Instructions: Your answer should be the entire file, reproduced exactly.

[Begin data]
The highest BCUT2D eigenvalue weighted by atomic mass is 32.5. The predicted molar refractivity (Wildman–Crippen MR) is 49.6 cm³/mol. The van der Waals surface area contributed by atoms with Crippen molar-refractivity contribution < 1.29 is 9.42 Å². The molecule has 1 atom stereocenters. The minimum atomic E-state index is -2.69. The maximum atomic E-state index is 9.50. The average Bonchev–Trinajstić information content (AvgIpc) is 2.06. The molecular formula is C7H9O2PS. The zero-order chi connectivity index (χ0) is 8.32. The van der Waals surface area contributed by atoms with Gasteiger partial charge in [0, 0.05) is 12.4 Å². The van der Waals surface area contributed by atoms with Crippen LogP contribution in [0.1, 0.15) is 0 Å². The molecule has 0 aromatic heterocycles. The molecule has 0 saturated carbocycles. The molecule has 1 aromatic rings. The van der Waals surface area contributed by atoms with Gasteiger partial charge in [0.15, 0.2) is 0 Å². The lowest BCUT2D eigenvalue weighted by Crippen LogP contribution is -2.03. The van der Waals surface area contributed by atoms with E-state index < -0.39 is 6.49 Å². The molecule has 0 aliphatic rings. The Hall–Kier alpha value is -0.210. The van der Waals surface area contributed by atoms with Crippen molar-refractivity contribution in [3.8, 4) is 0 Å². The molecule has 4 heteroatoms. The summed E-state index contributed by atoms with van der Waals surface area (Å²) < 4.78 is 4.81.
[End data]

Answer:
The highest BCUT2D eigenvalue weighted by atomic mass is 32.5. The predicted molar refractivity (Wildman–Crippen MR) is 49.6 cm³/mol. The van der Waals surface area contributed by atoms with Crippen molar-refractivity contribution < 1.29 is 9.42 Å². The molecule has 1 atom stereocenters. The minimum atomic E-state index is -2.69. The maximum atomic E-state index is 9.50. The average Bonchev–Trinajstić information content (AvgIpc) is 2.06. The molecular formula is C7H9O2PS. The zero-order chi connectivity index (χ0) is 8.32. The van der Waals surface area contributed by atoms with Gasteiger partial charge in [0, 0.05) is 12.4 Å². The van der Waals surface area contributed by atoms with Crippen LogP contribution in [0.1, 0.15) is 0 Å². The molecule has 0 aromatic heterocycles. The molecule has 0 saturated carbocycles. The molecule has 1 aromatic rings. The van der Waals surface area contributed by atoms with Gasteiger partial charge in [0.15, 0.2) is 0 Å². The lowest BCUT2D eigenvalue weighted by Crippen LogP contribution is -2.03. The van der Waals surface area contributed by atoms with E-state index < -0.39 is 6.49 Å². The molecule has 0 aliphatic rings. The Hall–Kier alpha value is -0.210. The van der Waals surface area contributed by atoms with Crippen molar-refractivity contribution in [3.8, 4) is 0 Å². The molecule has 4 heteroatoms. The summed E-state index contributed by atoms with van der Waals surface area (Å²) < 4.78 is 4.81.